Hamilton is similar to Hobart, in that it does not have community Covid19. Hamilton is different from Hobart, in that it does not have the authority to exempt itself from the kinds of public health mandates that are appropriate to quarantined places (such as Auckland). Hamilton is not allowed to be exempt, as Beverly Hills was at the time of the 1924 Los Angeles plague outbreak.
In New Zealand we are seeing uninfected places being mandated to emergency public health measures, even though they do not have a public health emergency. Hamilton benefits, of course, from both the 'rest of the world' quarantine, and from the Auckland quarantine.
Quarantines are emergency measures by definition. There is really only one level of quarantine; it's a binary, it's either on or off. Within a quarantine zone, it is appropriate for an authority with jurisdiction (eg the New Zealand government) to impose other measures, and that those measures should vary depending on the severity and nature of the problem. But it is not appropriate to impose emergency public health mandates on an unquarantined and unaffected territory.
(Nationwide 'Level 4 lockdowns' are a special case when an authority imposes an effective quarantine on its entire self; a situation that can only be justified if there is a non-trivial chance that the whole of a 'motu' is infected by a pathogen that is sufficiently infectious to justify a 'quarantine' solution.)
It is an oxymoron to have emergency public health measures in places that do not have an emergency; and, by definition, harmful in that the costs (non-zero) must exceed the benefits (zero).
In 2018, Associate Transport Minister Julie Anne Genter initiated a road death elimination policy. Sensibly, and practically, the policy was never more than aspiration. If we were really concerned to save these lives – about 400 per year in New Zealand – the government could introduce a nationwide 'car lockdown' policy. They could prohibit cars from being driven on public roads. Certainly, there is an 'abundance of caution' argument that the benefits – mainly, but not only, lives saved – would exceed the costs. The government could introduce car lockdowns as an emergency measure (maybe triggered by an unusually bad year on the roads), and then leave them in place as a permanent measure.
Doing the cost-benefit calculus.
Good cost-benefit 'calculus' is complex. More importantly, accurate cost-benefit calculus can only be done democratically. The people need to be involved – and in two ways. The first way is that people need to be asked what they like and don't like, with the understanding that benefits (utility) and costs (disutility) are subjective (meaning that they vary from person to person), and without asking leading questions which reflect the researchers' own likes and dislikes. The second way is that 'revealed preference' (especially re appetite for risk) needs to be taken account of, whereby costs and benefits are assessed from what people do (and don't do) rather than simply what they say. In terms of both ways, the information – and methodology – needs to be 'open-source', subject to ongoing public evaluation and re-evaluation. Even for rapid emergency public health measures, retrospective (and democratic) evaluation of costs and benefits is required.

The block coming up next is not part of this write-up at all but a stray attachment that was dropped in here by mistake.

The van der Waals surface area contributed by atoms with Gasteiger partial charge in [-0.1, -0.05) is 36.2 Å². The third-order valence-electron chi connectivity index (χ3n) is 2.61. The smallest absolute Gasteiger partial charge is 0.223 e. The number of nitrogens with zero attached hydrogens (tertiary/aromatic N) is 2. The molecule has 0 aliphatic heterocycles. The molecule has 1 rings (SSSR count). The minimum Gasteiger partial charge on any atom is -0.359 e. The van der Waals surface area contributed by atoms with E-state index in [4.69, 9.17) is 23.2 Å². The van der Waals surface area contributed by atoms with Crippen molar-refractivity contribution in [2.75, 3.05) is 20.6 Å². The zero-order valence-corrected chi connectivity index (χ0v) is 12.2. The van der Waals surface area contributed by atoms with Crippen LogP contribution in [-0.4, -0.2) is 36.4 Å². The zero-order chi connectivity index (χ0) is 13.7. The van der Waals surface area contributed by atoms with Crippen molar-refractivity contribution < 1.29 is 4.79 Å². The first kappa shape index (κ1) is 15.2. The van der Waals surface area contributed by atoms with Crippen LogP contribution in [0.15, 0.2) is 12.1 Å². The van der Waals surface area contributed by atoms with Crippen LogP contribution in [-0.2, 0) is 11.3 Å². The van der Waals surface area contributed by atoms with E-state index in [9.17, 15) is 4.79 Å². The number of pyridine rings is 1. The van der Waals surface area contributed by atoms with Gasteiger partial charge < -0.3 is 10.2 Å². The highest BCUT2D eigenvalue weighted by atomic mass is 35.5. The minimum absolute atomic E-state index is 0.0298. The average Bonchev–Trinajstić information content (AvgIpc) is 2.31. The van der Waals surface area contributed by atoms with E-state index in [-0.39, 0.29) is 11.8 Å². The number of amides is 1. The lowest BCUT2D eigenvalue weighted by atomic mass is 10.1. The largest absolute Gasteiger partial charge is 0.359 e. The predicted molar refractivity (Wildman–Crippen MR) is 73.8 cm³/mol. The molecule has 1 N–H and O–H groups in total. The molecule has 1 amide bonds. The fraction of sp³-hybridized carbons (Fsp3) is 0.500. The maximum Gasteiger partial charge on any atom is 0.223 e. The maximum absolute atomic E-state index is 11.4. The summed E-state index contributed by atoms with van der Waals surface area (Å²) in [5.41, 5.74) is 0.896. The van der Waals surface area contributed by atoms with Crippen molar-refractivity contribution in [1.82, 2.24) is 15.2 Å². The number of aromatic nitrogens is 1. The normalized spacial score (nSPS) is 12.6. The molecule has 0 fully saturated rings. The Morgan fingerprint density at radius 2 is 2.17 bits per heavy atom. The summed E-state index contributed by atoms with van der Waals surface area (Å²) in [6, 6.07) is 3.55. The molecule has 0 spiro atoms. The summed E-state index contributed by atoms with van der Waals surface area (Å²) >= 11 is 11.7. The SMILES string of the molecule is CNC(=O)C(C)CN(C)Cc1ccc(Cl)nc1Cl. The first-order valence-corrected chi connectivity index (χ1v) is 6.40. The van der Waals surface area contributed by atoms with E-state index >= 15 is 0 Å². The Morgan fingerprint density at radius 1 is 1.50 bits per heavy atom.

Important forms of potential cost are 'unintended' and 'unforeseen' adverse consequences. In the democratic cost-benefit accounting process, such possible consequences need to be explored, and concerns properly documented; this approach deals with the policymaking problem of 'wilful blindness'. (While it can be argued that certain events and implemented policies have had some unintended and unforeseen benefits – historians may include the late-medieval Black Death ('plague') and the fiscal policies implemented during the Great Depression – little weight in policy discussions should be given to such possibilities.)
All public health measures have costs, some of which may not be obvious. Most public health measures have benefits. All public health measures should be evaluated in a democratic way; albeit retrospectively for emergency measures, for which speed is the essence. Public health measures for which the costs exceed the benefits should be avoided. And, while technocrats and bureaucrats may participate (even oversee) such cost-benefit calculations, they should never be allowed to commandeer what is necessarily a democratic process.
In Los Angeles in 1924, with its plague outbreak, neither a quarantine nor any other public health measure imposed on Beverly Hills, or San Francisco, would have done anybody any good however. That's because these places had no known cases, and almost certainly had no unknown cases. Even San Francisco, which had had its own plague outbreak a few years earlier. Hamilton, almost certainly has no Covid19 community cases today; it deserves to have at least the same level of public health freedom that Hobart has.
Keith Rankin (keith at rankin dot nz), trained as an economic historian, is a retired lecturer in Economics and Statistics. He lives in Auckland, New Zealand.